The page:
Why I Have Decided to Throw in the Towel

by Mark on April 1, 2010 · 4 comments

No, this isn’t just some April Fool’s joke. I am quitting blogging, and I have decided not to bother with the 90-Day Challenge. You are probably wondering what brought on this sudden turn of events. It’s not a decision that I made lightly. It’s actually something that I have been carefully considering for the last few weeks.

I have tried to think this through as rationally as possible without being unduly influenced with the natural biases that can distort decision making. The study of human behavior in recent decades has shown that humans make systematic errors in decision making, and I wanted to be sure that I avoided making such an error. I actually ended up turning to a few economics concepts to help me make my decision. A description of these economics concepts will help to explain the thinking process that I used before coming to a final decision.

Sunk Costs

A sunk cost is a cost that has already been incurred and cannot be recovered. Because there is nothing we can do about them, sunk costs are completely irrelevant for decision making. Our natural instinct is to think that they matter, and this unduly influences us. One common example is in investing. Let’s say that you bought 100 shares of Microsoft at about $45 per share, or a total value of $4,500. Now they are trading at roughly $30 per share, or a total value of $3,000. This is a loss of $1,500, or about 33%. Because we naturally hate to take losses, especially large losses, the result is an irrational increased tendency towards holding the stock.

The problem is that we irrationally compare the $3,000 current value against the $4,500 cost basis (the cost of the purchase). The cost basis is a sunk cost and is irrelevant. It makes no difference. Let’s say I bought 100 shares of Microsoft at the current price for a total cost basis of $3,000. The value of our Microsoft holdings will rise or fall at the same rate. The fact that we have different cost bases doesn’t change this fact. This is why we both need to ignore what we paid for the stock and instead consider what will happen to the stock from this point forward. That is all that is relevant.

What does this have to do with my decision? I have made a large investment of time and effort writing for this blog. It has been a lot of work during a time that I have been working overtime during my day job. It would be natural to think that I should continue because it would be a tremendous waste to quit. The problem is that there is nothing I can do about all the work that I have put in. What is done is done. I have to compare the future benefits against the future costs. This leads to the second economic concept that I want to talk about.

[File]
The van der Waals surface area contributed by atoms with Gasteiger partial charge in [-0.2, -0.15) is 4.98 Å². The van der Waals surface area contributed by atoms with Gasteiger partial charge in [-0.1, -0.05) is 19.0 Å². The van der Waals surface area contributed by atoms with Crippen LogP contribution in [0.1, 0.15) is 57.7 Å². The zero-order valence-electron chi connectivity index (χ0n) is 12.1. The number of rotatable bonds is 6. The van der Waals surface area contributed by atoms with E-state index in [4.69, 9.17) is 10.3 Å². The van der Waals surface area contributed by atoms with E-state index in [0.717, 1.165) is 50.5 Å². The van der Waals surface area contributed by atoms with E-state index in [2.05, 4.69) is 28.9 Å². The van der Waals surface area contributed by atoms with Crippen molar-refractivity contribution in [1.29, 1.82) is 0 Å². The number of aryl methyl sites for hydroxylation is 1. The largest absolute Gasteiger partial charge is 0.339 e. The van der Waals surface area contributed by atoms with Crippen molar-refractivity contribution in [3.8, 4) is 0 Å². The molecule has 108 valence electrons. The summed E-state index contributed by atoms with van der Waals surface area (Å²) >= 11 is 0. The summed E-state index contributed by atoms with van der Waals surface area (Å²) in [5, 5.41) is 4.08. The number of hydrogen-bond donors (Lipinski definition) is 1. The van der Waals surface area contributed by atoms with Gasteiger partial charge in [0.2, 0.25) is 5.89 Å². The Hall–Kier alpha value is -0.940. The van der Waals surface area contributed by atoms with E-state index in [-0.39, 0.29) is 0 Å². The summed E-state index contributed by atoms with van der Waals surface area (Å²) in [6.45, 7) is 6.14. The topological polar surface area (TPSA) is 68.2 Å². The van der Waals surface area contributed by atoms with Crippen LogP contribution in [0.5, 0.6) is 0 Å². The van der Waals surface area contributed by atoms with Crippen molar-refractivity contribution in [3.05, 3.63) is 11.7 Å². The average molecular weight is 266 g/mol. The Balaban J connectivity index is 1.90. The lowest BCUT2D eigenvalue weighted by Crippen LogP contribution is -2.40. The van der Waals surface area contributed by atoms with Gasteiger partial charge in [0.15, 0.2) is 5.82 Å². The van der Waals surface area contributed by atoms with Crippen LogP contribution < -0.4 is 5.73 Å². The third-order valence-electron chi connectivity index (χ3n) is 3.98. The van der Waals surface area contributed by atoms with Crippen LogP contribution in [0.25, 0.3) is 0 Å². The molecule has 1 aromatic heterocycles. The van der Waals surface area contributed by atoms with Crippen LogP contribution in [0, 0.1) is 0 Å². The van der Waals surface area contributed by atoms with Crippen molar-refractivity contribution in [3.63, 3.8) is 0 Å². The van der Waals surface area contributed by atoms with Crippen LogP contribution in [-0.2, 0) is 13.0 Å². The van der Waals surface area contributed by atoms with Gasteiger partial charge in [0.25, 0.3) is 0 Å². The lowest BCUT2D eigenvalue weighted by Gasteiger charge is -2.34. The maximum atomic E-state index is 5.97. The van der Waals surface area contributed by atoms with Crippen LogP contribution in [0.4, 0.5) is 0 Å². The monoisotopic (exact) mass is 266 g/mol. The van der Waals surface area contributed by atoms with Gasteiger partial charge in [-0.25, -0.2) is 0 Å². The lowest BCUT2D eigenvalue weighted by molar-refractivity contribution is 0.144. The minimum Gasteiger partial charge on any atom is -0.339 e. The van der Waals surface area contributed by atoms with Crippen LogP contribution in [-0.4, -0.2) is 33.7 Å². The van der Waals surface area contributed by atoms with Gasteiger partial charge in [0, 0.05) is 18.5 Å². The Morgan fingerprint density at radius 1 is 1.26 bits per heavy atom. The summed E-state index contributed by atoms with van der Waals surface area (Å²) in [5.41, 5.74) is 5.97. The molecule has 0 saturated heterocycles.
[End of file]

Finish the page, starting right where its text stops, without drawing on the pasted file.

Marginal Costs versus Marginal Benefits

The “marginal” concept is a very important one in economics. “Marginal” means incremental or additional. The marginal cost of an alternative is the incremental or additional cost of choosing that alternative. The marginal benefit of an alternative is the incremental or additional benefit of choosing that alternative. It doesn’t matter how much this website has already cost me in terms of dollars or effort. It doesn’t matter how much benefit I have already received in the past from this website. It only matters that the marginal benefits outweigh the marginal costs. That is, the benefits of continuing to blog from this point forward must be greater than the costs of continuing to blog.

This was a huge factor in my decision. Projecting into the future, I honestly see myself having to work extremely hard with a strong likelihood of not receiving adequate benefits in return. It obviously wouldn’t make any sense to continue under such a circumstance. I have better things to do with my time. This brings me to the third economic concept that impacted my decision.

Opportunity Cost

Opportunity cost is the value of the next-best alternative. Let’s say that I decide to work on my blog this coming Saturday morning. Otherwise, I would go golfing. The value that I am forgoing by not going golfing is the opportunity cost. I have sacrificed my enjoyment of golf for the sake of blogging, so this is a cost of blogging. In other words, you can’t have your cake and eat it too. Every time you choose a particular alternative, you are sacrificing the value of other alternatives. If I absolutely love golf, then I am making a big sacrifice in order to blog. The opportunity cost is high.

This is why I have decided to stop blogging and why I am not going to do the 90-Day Challenge. The opportunity cost is just too high. I would have to sacrifice too much. I would sacrifice time that I could be golfing, reading, watching TV, hanging out with friends, and all sorts of things. This is just too big a sacrifice to make.

So where do I go from here?

At the beginning of this post, I said “this isn’t just some April Fool’s joke,” and I wasn’t lying. It isn’t just some April Fool’s joke. My decision to quit is a joke, but I also included a lesson in applying economics concepts to decision making. Did I make an April Fool out of you? :-)

The concepts that I wrote about in this post are ones that I do apply to my thought process. Although it is difficult to estimate, I actually think the future benefits of blogging and doing the 90-Day Challenge will far outweigh the costs. I have no intention of quitting, but it will be a decision that I will need to reassess regularly. I am actually just as excited as ever for the direction I’m headed.

As the Terminator said, “I’ll be back.”


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